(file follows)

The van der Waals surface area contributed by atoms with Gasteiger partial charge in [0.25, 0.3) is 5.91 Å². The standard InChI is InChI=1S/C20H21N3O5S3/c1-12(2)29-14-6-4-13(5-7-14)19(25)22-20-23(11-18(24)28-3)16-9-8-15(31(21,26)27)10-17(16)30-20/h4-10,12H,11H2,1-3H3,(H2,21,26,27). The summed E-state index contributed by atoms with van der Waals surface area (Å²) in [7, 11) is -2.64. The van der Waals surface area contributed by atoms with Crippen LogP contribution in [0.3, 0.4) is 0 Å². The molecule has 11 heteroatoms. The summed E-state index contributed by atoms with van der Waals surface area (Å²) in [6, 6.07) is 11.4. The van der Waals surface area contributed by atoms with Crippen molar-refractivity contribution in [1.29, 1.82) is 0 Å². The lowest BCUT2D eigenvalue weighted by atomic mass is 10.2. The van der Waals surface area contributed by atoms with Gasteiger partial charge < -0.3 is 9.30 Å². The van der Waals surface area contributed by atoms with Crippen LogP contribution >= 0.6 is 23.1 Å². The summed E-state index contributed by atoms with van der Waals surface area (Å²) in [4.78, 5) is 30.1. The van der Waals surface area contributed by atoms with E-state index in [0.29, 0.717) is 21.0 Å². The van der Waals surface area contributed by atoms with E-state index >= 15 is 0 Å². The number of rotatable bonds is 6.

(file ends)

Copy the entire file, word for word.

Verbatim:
The van der Waals surface area contributed by atoms with Gasteiger partial charge in [0.25, 0.3) is 5.91 Å². The standard InChI is InChI=1S/C20H21N3O5S3/c1-12(2)29-14-6-4-13(5-7-14)19(25)22-20-23(11-18(24)28-3)16-9-8-15(31(21,26)27)10-17(16)30-20/h4-10,12H,11H2,1-3H3,(H2,21,26,27). The summed E-state index contributed by atoms with van der Waals surface area (Å²) in [7, 11) is -2.64. The van der Waals surface area contributed by atoms with Crippen LogP contribution in [0.3, 0.4) is 0 Å². The molecule has 11 heteroatoms. The summed E-state index contributed by atoms with van der Waals surface area (Å²) in [6, 6.07) is 11.4. The van der Waals surface area contributed by atoms with Crippen molar-refractivity contribution in [1.29, 1.82) is 0 Å². The lowest BCUT2D eigenvalue weighted by atomic mass is 10.2. The van der Waals surface area contributed by atoms with Gasteiger partial charge < -0.3 is 9.30 Å². The van der Waals surface area contributed by atoms with Crippen LogP contribution >= 0.6 is 23.1 Å². The summed E-state index contributed by atoms with van der Waals surface area (Å²) in [4.78, 5) is 30.1. The van der Waals surface area contributed by atoms with E-state index in [0.29, 0.717) is 21.0 Å². The van der Waals surface area contributed by atoms with E-state index >= 15 is 0 Å². The number of rotatable bonds is 6.